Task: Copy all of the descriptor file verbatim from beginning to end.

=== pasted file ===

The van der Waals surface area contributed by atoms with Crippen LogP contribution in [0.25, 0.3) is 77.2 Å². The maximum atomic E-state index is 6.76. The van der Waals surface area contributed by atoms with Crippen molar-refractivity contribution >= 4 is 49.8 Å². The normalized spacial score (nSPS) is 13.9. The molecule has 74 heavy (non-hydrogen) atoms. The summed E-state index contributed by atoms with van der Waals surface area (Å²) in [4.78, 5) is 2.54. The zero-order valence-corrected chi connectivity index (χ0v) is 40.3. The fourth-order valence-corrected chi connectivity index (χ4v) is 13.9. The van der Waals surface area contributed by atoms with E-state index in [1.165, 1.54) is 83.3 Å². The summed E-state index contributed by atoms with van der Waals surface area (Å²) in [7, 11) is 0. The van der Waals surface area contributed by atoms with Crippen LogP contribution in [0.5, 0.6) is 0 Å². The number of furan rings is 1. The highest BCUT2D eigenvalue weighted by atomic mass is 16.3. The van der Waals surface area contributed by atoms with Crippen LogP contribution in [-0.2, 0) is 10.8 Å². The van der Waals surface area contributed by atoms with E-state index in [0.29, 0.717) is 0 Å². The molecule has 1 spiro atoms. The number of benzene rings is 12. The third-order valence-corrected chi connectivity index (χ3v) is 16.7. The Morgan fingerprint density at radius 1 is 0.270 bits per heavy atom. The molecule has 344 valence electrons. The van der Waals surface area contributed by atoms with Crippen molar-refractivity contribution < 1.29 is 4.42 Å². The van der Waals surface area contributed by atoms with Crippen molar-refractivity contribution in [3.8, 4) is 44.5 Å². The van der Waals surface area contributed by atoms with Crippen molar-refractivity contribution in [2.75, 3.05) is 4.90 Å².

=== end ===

The van der Waals surface area contributed by atoms with Crippen LogP contribution in [0.25, 0.3) is 77.2 Å². The maximum atomic E-state index is 6.76. The van der Waals surface area contributed by atoms with Crippen molar-refractivity contribution >= 4 is 49.8 Å². The normalized spacial score (nSPS) is 13.9. The molecule has 74 heavy (non-hydrogen) atoms. The summed E-state index contributed by atoms with van der Waals surface area (Å²) in [4.78, 5) is 2.54. The zero-order valence-corrected chi connectivity index (χ0v) is 40.3. The fourth-order valence-corrected chi connectivity index (χ4v) is 13.9. The van der Waals surface area contributed by atoms with E-state index in [1.165, 1.54) is 83.3 Å². The summed E-state index contributed by atoms with van der Waals surface area (Å²) in [7, 11) is 0. The van der Waals surface area contributed by atoms with Crippen LogP contribution in [0.5, 0.6) is 0 Å². The number of furan rings is 1. The highest BCUT2D eigenvalue weighted by atomic mass is 16.3. The van der Waals surface area contributed by atoms with Crippen LogP contribution in [-0.2, 0) is 10.8 Å². The van der Waals surface area contributed by atoms with E-state index in [0.29, 0.717) is 0 Å². The molecule has 1 spiro atoms. The number of benzene rings is 12. The third-order valence-corrected chi connectivity index (χ3v) is 16.7. The Morgan fingerprint density at radius 1 is 0.270 bits per heavy atom. The molecule has 344 valence electrons. The van der Waals surface area contributed by atoms with Crippen molar-refractivity contribution < 1.29 is 4.42 Å². The van der Waals surface area contributed by atoms with Crippen molar-refractivity contribution in [3.8, 4) is 44.5 Å². The van der Waals surface area contributed by atoms with Crippen molar-refractivity contribution in [2.75, 3.05) is 4.90 Å².